We went to a Bachelor Viewing Party.
You know The Bachelor/ette. It’s a TV show that’s been on for years in the US and it is simultaneously cringeworthy and impossible to look away from. If you aren’t familiar, here’s the premise. Essentially, one good-looking and desirable person is dropped into a house with 25 desirable people of the opposite sex to find their one true love that they will one day marry. All of these people are in their 20s and look like models. This season it is a bachelor and so the 25 people are women. The women are all trying to win this man’s heart, and from what I can gather, they do this even if they aren’t into him.
I’ve never been into this show for multiple reasons. But our awesome friends use the show as an excuse to get together with their people every week in the winter months for socializing, good food, and a bit of guilty pleasure trashy tv.
And it is a perfect show for ripping on. It’s easy to find things to laugh at or be disgusted at and people were yelling good-naturedly at the tv for most of the 2-hour long episode. We even said a collective, “Awwwwww,” when the show ended without a rose ceremony (the part where the desirable #1 chooses who to send home).
Despite the fact that my viewing party knew that the show is heavily and masterfully edited, we still made extreme judgments on the women’s characters, looks, and morality.
At one point, people in our group were casting disbelieving statements towards a woman in the show who seemed close to panic at having to model clothes in a room full of people. She was clearly an introvert who was freaking out and there were a lot of, “Oh Please!”s and, “Come ON”s coming from the viewing party. It continued as the topic of conversation in the room floated effortlessly into who would turn “crazy.” Who had too much surgery, who was the fakest in looks and character? The producers of the show were taking us on a wild ride.
This gave Lisa and I pause. What were we doing even? Yelling at people in a TV show who are putting themselves out there for love at the price of our entertainment? Because after all, it’s all in good fun. After all, they signed up for that, right? What’s the harm in that right?
The harm, is the conditioning to move through the world in this way. We practice making snap judgments about people based on what has been heavily edited content touted as “reality”. We see this in Reality TV shows, in social media, in government itself and how the media portrays it. Our minds are so malleable and suggestible and easy to manipulate. We know the content we are watching and the “reality” we are hearing are heavily edited and yet we are still swayed by it.
For instance, when it comes to our show “The Bachelor,” we know that producers have literally sat down and planned out a story arc, we know they’ve handpicked the exact personalities they want, we know they’ve steered the actions of the participants, we know the events are heavily edited and in many cases, words are taken out of context, and that we are essentially watching an experiment designed to bring out the extremes in the human condition… and yet, we still make opinions, and very strong ones at that.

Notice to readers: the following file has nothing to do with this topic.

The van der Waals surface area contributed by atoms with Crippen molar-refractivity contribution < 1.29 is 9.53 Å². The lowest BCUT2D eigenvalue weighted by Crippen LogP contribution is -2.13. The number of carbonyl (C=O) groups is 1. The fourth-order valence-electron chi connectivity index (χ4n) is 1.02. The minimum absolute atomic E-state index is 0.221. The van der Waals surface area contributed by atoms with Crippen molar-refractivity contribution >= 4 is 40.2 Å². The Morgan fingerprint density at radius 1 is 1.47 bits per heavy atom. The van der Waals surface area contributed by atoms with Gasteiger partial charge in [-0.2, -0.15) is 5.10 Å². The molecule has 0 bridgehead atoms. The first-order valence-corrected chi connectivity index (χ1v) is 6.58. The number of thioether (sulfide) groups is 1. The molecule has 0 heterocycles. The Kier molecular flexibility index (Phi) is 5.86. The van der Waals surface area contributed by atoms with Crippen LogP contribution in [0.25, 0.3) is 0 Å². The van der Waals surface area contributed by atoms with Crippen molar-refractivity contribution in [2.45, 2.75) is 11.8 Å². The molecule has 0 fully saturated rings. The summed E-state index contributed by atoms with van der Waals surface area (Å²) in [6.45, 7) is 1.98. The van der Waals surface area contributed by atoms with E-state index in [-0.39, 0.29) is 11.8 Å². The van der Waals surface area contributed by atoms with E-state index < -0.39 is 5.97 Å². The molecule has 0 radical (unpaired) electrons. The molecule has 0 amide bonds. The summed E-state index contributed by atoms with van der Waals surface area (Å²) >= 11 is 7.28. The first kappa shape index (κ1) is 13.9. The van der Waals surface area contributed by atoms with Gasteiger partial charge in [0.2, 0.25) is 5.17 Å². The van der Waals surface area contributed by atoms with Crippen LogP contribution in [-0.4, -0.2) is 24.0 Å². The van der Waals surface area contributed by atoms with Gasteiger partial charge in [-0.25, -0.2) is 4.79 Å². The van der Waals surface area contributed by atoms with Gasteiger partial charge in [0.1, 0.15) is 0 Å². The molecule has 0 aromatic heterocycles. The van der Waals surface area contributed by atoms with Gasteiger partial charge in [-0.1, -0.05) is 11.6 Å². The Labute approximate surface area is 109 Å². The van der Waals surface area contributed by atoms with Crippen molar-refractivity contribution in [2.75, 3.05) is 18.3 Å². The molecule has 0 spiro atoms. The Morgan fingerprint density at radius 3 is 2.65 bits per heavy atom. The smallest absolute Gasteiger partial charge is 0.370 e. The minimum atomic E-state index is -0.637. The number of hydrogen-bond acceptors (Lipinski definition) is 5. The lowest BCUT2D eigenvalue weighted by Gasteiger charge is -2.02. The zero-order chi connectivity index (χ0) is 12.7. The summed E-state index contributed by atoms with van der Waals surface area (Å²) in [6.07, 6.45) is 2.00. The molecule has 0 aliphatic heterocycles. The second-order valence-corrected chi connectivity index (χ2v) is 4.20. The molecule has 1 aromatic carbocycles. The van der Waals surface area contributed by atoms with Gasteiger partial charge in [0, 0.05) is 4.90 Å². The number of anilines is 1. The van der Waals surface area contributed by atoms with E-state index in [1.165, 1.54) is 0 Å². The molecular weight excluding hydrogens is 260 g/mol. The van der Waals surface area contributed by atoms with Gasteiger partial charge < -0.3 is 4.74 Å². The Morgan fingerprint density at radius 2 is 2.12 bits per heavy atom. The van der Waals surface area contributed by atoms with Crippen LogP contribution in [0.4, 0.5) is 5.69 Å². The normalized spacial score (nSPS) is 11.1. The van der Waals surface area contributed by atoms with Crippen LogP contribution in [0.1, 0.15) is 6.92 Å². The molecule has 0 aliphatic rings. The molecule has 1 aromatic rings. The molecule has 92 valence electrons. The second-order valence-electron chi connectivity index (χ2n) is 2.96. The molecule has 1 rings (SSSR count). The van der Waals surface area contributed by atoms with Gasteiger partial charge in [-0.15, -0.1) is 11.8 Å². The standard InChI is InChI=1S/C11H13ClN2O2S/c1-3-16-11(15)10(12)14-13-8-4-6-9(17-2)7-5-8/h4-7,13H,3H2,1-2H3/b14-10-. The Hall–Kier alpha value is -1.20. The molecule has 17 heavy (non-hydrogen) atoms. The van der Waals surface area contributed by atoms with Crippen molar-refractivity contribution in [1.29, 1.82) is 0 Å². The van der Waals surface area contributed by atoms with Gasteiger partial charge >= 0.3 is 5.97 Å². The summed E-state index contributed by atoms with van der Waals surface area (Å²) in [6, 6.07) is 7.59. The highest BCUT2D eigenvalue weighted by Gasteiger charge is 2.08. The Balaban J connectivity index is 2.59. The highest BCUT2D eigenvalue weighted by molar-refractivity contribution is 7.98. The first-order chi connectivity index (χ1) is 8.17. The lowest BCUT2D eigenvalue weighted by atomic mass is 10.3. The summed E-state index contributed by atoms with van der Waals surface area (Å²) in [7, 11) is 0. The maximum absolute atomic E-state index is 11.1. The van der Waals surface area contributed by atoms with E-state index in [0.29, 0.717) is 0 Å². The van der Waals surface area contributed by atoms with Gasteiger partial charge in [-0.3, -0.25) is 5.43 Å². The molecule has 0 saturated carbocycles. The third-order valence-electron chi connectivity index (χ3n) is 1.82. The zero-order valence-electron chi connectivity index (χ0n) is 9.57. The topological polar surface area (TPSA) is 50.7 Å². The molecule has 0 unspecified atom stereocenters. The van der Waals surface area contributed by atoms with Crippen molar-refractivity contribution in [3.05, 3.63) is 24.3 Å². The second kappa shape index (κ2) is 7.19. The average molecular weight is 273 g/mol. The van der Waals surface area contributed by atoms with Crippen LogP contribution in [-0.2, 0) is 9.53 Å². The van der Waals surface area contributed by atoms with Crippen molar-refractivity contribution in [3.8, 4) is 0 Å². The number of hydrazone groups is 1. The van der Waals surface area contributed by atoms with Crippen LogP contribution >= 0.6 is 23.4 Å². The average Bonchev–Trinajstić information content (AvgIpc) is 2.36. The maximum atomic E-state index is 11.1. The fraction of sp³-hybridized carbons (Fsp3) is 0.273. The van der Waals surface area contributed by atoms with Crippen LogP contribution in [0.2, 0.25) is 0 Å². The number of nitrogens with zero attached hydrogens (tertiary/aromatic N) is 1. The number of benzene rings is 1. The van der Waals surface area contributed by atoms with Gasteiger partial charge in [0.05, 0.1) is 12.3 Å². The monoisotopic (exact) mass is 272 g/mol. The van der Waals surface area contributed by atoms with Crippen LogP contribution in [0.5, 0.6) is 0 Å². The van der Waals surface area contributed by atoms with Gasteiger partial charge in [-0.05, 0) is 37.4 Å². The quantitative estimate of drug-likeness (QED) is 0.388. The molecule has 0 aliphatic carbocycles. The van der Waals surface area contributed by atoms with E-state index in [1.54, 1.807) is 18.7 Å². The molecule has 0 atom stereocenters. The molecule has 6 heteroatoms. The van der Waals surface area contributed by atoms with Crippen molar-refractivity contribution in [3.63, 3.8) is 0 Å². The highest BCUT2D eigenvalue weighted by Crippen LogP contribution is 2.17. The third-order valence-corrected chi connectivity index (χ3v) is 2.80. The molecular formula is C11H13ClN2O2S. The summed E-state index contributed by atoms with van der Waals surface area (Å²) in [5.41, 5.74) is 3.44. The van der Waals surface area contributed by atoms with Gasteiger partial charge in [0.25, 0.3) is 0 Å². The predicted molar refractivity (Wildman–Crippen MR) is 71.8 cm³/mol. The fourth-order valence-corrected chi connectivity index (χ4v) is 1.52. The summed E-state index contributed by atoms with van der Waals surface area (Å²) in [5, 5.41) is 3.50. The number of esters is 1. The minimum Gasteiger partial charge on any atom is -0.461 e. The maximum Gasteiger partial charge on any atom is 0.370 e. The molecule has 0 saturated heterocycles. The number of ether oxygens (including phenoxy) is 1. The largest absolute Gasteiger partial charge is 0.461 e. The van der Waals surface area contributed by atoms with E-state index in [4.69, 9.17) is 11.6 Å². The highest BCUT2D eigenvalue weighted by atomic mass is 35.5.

We literally can’t help it because that is how our brains work.
It’s all in good fun when it comes to shows like The Bachelor, but what are we doing really? What are we practicing? And how is that affecting us?
I can’t answer that question with any more than speculation and observation. But in my circle, the people I know, there is a clear delineation between those who seem to quickly draw conclusions about others and express those opinions and those that seem to avoid making snap judgments on people. The first group does seem more prone to consume suggestible content. This can be “guilty pleasure” shows like the bachelor, political media on either side, social media, and many others. The second group I could never imagine watching a show like “The Bachelor.”
It’s like a magnet. One type of person is pulled to it, the other type repelled by it. It’s hard to say if it’s Category One’s personality that draws them to that content or if it’s exposure to the content that brings that out in their personality. It’s possibly a mixture of both. I do believe that we can watch shows as guilty pleasures and not be influenced by them… but I also wonder if the influence, the suggestibility is part of the guilty pleasure. Some parts of us must want to feel these things; to laugh at people, judge them, hate on them, cheer against them.
It’s worth thinking about.
The good news is, we are our own best defense when it comes to manipulation and suggestion. Knowing that suggestable content is all around us, being able to call it what it is when it comes, and even acknowledging when we ourselves have been swayed is our best protection when it comes to forming opinions that are our own, not the one someone else is designing for us.
So what do you think? Is there a correlation here? Do you see these signs in your life or am I off my rocker?
I’d love to know your thoughts.